Right when the country is debating the importance of passing comprehensive immigration reform, recognition of immigrants’ entrepreneurship success seems more than appropriate, timely. The United States of America has relied on the innovation and creativity –crowned by persistence and hard work–, of millions of immigrants who came to this land and started businesses, creating wealth and jobs for their communities.
The economic power of immigrants cannot be dismissed. In 2013, Hispanics alone had an estimated after-tax income of more than $605 billion. That figure is equivalent to almost one out of every 10 dollars of disposable income held in the United States that year. Foreign-born Hispanic households made up a sizeable portion of that figure, estimated at an economic power totaled $287 billion that year.
In 2013, the Rothman Institute Annual New Jersey Immigrant Entrepreneur Awards was created to reward current first-generation immigrant business leaders who are supporting New Jersey communities in honor of those who were visionaries in their industry or field. The awards include five categories –Albert Einstein Award for Innovation, George Perrott Macculloch Award for Leadership, Nicholas Marcalus Award for Sustainability, Caspar Wistar Award for Growth, David Sarnoff Award for Advocacy and Community Engagement– and the Immigrant Entrepreneur of the Year.
The George Perrott Macculloch Award for Leadership was bestowed in this occasion to Marcela Zuchovicki, Founder and CEO of Jalima & Associates. “If someone would look at my resume, they would not know what to do with me,” Marcela said in her acceptance speech referring to her diverse and wide-ranging background.
Born in Argentina and raised in Mexico, Marcela graduated as a mathematician and Actuary and became a Calculus and Linear Algebra professor at the University of Anahuac in Mexico. From managing multimillion dollar programs in Mexico, Europe, India and the United States to creating and running several companies in diverse industries such as arts management and coffee distribution, Marcela has done it all and has done it efficiently.
“My mother instilled in me the desire of helping those less fortunate. My father taught me that every day I had to learn something new,” she said. “So both my parents made sure I had a superior education and at age 22 I was an Actuary registered in the Actuary Society.” Her mother was a Holocaust survivor and her father, also born in Argentina, the son of refugees from Belorussia who fled to Argentina escaping anti-Semitism.
After years of living in three continents and several countries, Marcela came to the USA in the nineties and became actively engaged in the development of several businesses, founding Jalima Coffee, a company she has owned for over 10 years.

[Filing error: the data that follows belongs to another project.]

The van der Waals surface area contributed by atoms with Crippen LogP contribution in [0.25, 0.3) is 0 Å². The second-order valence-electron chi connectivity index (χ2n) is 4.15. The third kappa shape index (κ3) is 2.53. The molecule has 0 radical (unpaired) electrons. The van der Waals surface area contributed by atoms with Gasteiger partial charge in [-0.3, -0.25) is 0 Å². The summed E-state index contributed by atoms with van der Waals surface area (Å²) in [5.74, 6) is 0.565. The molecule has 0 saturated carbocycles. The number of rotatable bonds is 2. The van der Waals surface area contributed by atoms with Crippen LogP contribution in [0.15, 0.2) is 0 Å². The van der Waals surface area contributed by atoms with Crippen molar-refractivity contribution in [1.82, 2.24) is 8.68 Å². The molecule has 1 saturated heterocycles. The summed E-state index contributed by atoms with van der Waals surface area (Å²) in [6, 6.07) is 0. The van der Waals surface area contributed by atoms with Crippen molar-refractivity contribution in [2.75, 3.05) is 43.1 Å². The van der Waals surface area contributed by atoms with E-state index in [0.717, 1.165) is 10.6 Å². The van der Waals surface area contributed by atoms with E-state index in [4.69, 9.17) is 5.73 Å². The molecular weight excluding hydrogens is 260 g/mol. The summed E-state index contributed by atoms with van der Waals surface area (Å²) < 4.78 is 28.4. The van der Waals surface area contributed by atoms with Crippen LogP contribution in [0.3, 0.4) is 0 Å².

In 2010, Marcela founded Jalima & Associates, a virtual CFO/Bookkeeping and Strategic Advisory company that provides integrated cost-effective services, counseling and planning to individuals and small and mid-size businesses. She serves on the Board of the Rutgers University Newark NJSNDC and is the President of the EPI Rutgers University Alumni Association Board.
“Each one of us has the potential to do something extraordinary, no matter how much society is shifting or how different we think about everything,” Marcela stated. “I want to thank the USA for letting me call it my home. Being an American is a special gift and I’m very grateful for it.”
About the Rothman Institute and the Immigrant Entrepreneur Award
The mission of the Rothman Institute at Farleigh Dickinson University encompasses teaching and supporting entrepreneurship and innovation in the academic, business and nonprofit communities. Part of the Silberman College of Business since 1989, the institute has offered academic and outreach programs at the local, regional and progressively, international levels.
The intention of the Awards is to bring together business groups from across the state to join in celebrating the important role of immigrants to today’s economy. During its history, New Jersey was home to the first successful glass making business in the colonies as well as the largest marine engine building shop, the largest parachute production company, the fourth largest brewery, and the sixth largest homebuilder in America — all founded by immigrant entrepreneurs.
The nominees for the 2014 Awards hailed from 15 countries in South America, Africa, Europe and Asia, representing small mom and pop businesses as well as large corporations; ranging from high-tech firms to professional service providers, from manufacturing operations to food and financial institutions. Combined, the nominees employ thousands of people and generate millions in sales for the New Jersey communities.
Watch our video production on our LatinasInBusiness.us YouTube channel.
- Office workout 101: 10 Easy desk exercises and tips (with video) - April 25, 2017
- Women pay inequality gap follows them into retirement - April 4, 2017
- Consumer debt, credit cards and the small business trap - January 10, 2017
- Thanksgiving a tradition Latinos learn to cherish - November 24, 2016
- 4 Tips to prevent bad references from damaging your job search - March 22, 2016